What is Leptospirosis in Dogs?

What is Leptospirosis in Dogs?

Leptospirosis often referred to as lepto, is a bacterial disease. It leads to severe illness by damaging organs, particularly the liver, and kidneys. Leptospirosis bacteria often get spread by urine, entering the body through the nose, mouth, or a wound.

There are several different kinds of leptospirosis bacteria. Each is a little different. In northern Europe, it’s possible to vaccinate against the types of lepto bacteria most often found there. 

Find out more about leptospirosis in dogs as we look at the common ways to catch it along with its symptoms and treatments. 

How Dogs Get Infected with Leptospirosis

Dogs can pick up leptospirosis, also known as Weil’s disease, from:

  • Other infected dogs
  • Sniffing or licking an area where an infected dog has urinated
  • Urine from infected farm animals like cows, pigs, or rodents 

Dogs can also pick up the infection from wet ground and even from rivers and lakes. That’s because the lepto bacteria can live in wet ground and freshwater for several months.

Common Signs of Leptospirosis

These are the symptoms to watch out for in dogs infected with leptospirosis:

  • Sudden fever, shivering, weakness, loss of appetite, or a depressed mood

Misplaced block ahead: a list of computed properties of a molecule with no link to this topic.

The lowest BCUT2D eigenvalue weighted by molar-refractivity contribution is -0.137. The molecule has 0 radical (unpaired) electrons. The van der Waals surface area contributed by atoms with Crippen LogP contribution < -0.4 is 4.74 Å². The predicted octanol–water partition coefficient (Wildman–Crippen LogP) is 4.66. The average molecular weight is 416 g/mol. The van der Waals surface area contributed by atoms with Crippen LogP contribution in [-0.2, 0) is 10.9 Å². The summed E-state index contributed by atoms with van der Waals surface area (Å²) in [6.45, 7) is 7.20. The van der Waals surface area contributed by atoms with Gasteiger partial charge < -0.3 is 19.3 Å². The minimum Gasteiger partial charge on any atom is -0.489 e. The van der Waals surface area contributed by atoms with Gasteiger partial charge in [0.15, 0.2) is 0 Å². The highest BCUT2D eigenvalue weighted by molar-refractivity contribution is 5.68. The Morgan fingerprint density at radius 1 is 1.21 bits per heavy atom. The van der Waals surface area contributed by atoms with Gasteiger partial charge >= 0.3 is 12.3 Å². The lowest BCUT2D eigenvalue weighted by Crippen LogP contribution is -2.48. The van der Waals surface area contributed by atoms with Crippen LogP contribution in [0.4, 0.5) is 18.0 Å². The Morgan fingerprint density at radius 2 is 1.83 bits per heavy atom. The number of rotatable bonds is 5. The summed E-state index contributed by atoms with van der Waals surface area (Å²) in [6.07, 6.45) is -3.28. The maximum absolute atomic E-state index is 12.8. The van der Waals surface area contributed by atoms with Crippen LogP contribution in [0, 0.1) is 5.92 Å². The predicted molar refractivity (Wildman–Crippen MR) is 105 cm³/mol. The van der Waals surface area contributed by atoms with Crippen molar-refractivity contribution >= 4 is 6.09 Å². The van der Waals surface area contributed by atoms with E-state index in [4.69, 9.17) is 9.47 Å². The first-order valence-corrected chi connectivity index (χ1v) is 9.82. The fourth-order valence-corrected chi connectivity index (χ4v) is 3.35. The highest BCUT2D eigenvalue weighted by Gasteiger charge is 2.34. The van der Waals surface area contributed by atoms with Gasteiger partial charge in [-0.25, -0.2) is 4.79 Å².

• Sore or stiff muscles and legs along with a reluctance to move
  • Vomiting and diarrhea, sometimes with blood
  • Dark red-speckled gums 
  • Yellow skin or yellowing of the whites of the eyes
  • Breathing problems, a cough, and a runny nose

You may also notice an increase in thirst and the need to urinate. Both could indicate chronic kidney failure, leading to an inability to urinate at all.

What Happens When a Dog Gets Infected with Leptospirosis?

Once in the bloodstream, the bacteria multiply and then make their way into the dog’s tissues. They tend to mainly congregate in the kidney and liver, leading to severe organ damage there.

Just over a week after getting infected, a dog’s immune system kicks in with an antibody response. It will clear most of the bacteria from the body but any damage caused by the bacteria tends to lead to liver or kidney failure. Sometimes this is irreversible and fatal.

Dogs tend to recover from mild infections but recovery times vary. Even those that seem to have recovered well may still have small numbers of bacteria left in the body, especially in the kidney area. The dog can still pass these bacteria in their urine. 

Younger dogs with less developed immune systems are at the greatest risk of severe complications.

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Diagnosing Leptospirosis

A routine blood test won’t give a definitive diagnosis of leptospirosis. It will offer clues, however. Your vet will need to have a thorough history of your dog’s health. They’ll need to understand any potential symptoms along with activities that might have led to your dog getting infected. 

Your veterinarian would then typically arrange for a:

  • Chemical blood profile and blood count
  • Urinalysis
  • Electrolyte panel blood test